The Breaking Point (Chapter 3, page 1 of 16)

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Chapter 3

The Wheeler house was good, modern and commonplace. Walter Wheeler and
his wife were like the house. Just as here and there among the furniture
there was a fine thing, an antique highboy, a Sheraton sideboard or
some old cut glass, so they had, with a certain mediocrity their own
outstanding virtues. They liked music, believed in the home as the unit
of the nation, put happiness before undue ambition, and had devoted
their lives to their children.

For many years their lives had centered about the children. For years
they had held anxious conclave about whooping cough, about small early
disobediences, later about Sunday tennis. They stood united to protect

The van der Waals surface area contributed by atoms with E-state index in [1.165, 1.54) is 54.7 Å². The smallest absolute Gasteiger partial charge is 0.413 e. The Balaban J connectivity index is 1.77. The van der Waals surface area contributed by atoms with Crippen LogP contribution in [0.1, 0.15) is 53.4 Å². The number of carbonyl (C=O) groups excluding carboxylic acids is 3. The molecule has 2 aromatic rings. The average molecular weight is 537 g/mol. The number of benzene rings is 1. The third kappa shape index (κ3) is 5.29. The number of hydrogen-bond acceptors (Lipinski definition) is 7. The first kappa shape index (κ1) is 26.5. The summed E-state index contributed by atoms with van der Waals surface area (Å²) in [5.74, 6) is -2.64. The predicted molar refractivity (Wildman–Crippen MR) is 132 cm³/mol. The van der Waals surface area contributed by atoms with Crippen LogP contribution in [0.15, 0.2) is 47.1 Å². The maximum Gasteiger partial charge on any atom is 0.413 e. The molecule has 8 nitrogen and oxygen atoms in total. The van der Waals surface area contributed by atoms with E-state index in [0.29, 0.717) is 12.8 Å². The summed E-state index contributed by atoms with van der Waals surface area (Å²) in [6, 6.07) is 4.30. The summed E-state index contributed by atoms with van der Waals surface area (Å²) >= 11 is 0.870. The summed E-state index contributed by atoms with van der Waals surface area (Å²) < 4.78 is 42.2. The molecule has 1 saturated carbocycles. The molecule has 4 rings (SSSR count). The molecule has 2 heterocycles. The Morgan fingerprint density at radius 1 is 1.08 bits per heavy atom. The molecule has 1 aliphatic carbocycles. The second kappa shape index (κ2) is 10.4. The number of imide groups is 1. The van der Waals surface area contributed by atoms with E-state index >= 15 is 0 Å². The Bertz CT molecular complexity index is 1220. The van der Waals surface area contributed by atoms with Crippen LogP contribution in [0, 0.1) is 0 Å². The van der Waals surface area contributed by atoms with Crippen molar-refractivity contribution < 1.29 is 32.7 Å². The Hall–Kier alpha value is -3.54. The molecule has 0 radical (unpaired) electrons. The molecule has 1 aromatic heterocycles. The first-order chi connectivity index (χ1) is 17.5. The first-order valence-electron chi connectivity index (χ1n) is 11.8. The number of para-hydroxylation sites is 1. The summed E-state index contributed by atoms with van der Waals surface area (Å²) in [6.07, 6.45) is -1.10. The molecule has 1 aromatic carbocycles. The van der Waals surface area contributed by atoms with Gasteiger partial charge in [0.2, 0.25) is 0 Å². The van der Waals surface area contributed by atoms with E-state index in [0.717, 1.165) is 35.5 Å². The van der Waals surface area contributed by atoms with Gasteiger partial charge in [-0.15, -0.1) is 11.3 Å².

the children against disease, trouble and eternity.

Now that the children were no longer children, they were sometimes
lonely and still apprehensive. They feared motor car accidents, and
Walter Wheeler had withstood the appeals of Jim for a half dozen years.
They feared trains for them, and journeys, and unhappy marriages, and
hid their fears from each other. Their nightly prayers were "to keep
them safe and happy."

But they saw life reaching out and taking them, one by one. They saw
them still as children, but as children determined to bear their own
burdens. Jim stayed out late sometimes, and considered his manhood in
question if interrogated. Nina was married and out of the home, but
there loomed before them the possibility of maternity and its dangers
for her. There remained only Elizabeth, and on her they lavished the
care formerly divided among the three.

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